Bryce Salvador is known as a defensive defenseman, but he scored the game-winner in Game 5. (Photo by Andrew D. Bernstein/NHLI via Getty Images)
NEWARK – It’s funny how things work in this game. Take the New Jersey Devils, for example. They have a new hero in Bryce Salvador, a guy who missed the entire season in 2010-11 because of a concussion. But if not for that concussion, he would not have been around to play the hero in the first place.
First, the back-story. Salvador, a solid, but unspectacular defensive defenseman whose previous claim to fame is that he was once Chris Pronger’s defense partner, gets rocked by James van Riemsdyk in a pre-season game in September, 2010. The concussion and vertigo are so bad that Salvador is forced to sit out the entire season. That, in turn, prevents the Devils from trading him to the Colorado Avalanche to get his $2.9 million salary off the books. With Salvador so badly injured, the Devils are simply able to put him on the long-term injury list.
Fast-forward 21 months and Salvador has transformed into an offensive juggernaut, scoring his fourth goal of the playoffs after going 82 games without a single one during the regular season. And in doing so he helped turn the Stanley Cup final from a blowout to one that is very much in doubt. The Devils have climbed out of an 0-3 hole and now are at the very least peering into the daylight. The Los Angeles Kings have an opportunity to push their opponents back down into the abyss, but for all the remarkable things they have done this spring, that has not exactly been their strength.
The Kings are now 3-4 in elimination games in these playoffs, while the Devils are now 10-1 in Game 4 and beyond this spring. As would be expected, the Devils are gaining confidence and the Kings are starting to load up on frustration. And a big reason for the change of complexion are Salvador and Zach Parise, another Devil who missed most of last season with an injury.
“Zach and I were joking about it because this time last year, we were both tying our shoes up and trying to get into shape,” Salvador said. “A year ago, we were just seeing if we could run on the track and get back on the ice.”
For three games, the Devils looked as though they were running…on a treadmill. Lots of effort and puck possession time, but not going anywhere in particular. Perhaps it was just a matter of making plays, something the Devils were not doing in Games 1 through 3. But before Game 4, something clicked with a Devils team that began to realize it was going to be embarrassed in this series until it started being more creative and innovative with the puck. The result has been that they have done in the past two games what they kept saying they would do in the first three – getting more pucks on net and making things more difficult for Kings goalie Jonathan Quick.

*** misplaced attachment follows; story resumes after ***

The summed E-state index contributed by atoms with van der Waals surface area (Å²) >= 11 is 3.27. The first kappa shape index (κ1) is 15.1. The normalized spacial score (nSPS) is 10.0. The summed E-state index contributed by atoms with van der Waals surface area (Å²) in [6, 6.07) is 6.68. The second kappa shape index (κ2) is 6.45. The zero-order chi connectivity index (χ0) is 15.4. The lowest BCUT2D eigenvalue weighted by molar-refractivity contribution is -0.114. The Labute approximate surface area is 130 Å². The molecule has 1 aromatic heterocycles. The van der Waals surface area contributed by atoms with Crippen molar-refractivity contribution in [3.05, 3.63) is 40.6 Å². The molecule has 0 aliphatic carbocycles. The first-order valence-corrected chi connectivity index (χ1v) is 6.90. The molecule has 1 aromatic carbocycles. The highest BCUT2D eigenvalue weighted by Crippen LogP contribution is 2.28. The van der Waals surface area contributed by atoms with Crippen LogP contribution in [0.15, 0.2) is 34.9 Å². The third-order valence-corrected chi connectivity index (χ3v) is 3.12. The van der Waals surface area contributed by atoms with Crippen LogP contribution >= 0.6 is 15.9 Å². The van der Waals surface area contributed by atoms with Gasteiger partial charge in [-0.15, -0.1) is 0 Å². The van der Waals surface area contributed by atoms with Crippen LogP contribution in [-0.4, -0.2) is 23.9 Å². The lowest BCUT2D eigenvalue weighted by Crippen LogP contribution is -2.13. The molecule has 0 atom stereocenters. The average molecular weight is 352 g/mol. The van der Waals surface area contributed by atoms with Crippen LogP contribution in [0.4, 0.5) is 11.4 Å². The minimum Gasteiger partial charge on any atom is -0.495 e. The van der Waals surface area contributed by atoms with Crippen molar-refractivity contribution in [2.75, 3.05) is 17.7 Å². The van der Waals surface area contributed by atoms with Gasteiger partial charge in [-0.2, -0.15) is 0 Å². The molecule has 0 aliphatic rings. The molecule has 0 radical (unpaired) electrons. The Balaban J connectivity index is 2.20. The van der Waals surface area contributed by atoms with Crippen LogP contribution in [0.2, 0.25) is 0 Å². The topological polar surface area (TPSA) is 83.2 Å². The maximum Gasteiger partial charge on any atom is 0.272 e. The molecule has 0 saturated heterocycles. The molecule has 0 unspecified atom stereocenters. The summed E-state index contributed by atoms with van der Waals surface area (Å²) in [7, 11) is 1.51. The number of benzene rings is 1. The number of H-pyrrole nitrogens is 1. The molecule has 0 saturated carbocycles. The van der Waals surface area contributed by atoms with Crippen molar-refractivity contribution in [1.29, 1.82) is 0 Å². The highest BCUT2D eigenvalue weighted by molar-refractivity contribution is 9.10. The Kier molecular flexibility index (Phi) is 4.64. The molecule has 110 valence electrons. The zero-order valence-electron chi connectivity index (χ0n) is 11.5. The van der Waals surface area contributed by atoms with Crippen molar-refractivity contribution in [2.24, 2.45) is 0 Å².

“We’re not throwing the puck away as much for sure,” said Devils center Travis Zajac. “And we’re taking more pucks to the net. We were cycling the first few games, but we weren’t getting much out of it, but now we’re trying to take more pucks to the net, get more shots on net and create a little more traffic.”
The Kings, obviously, now face a real test of their mettle, one which they have not encountered since the playoffs started. The post-season had been a joyride for the Kings to this point, but now they face the first real adversity since the puck dropped for the playoff tournament. Not only did the Kings finally lose a game on the road, but their margin for error just got that much smaller. And this might have been the first time in the playoffs that the Kings played a solid game and came out on the losing end.
Kings coach Darryl Sutter, meanwhile, is not buying the notion that his team is facing more pressure and not responding to it particularly well.
“I’m going to say the pressure’s on them,” Sutter said, “because…they had a hundred-some points, OK?”
The Devils no longer feel like they have to become just the third team in history to come back from an 0-3 deficit to win a series because now all they have to do is come back from a 3-2 deficit. A lot of teams have done that before.
When asked if he thinks this is a team that can make history, DeBoer said, “Oh, I don’t know. We’re just trying to win a Stanley Cup.”
1. Zach Parise: After four games of putting forth the effort and not seeing results, Parise scored the all-important first goal on a unique combination of skill and hustle and was all over the ice.
2. Martin Brodeur: Alternating between solid and spectacular, Brodeur is emerging as a legitimate Conn Smythe candidate.
3. Justin Williams: His goal that tied the game was a beauty and like Parise, he was a force in all zones.
He’s just doing his job, but Kings defenseman Slava Voynov might want to stay away from the front of his team’s net. With the second goal of the series going off him, Voynov currently has more goals for the Devils in the final than Zach Parise, Ilya Kovalchuk, Travis Zajac and Patrik Elias.
Ken Campbell will be filing daily from the Stanley Cup final.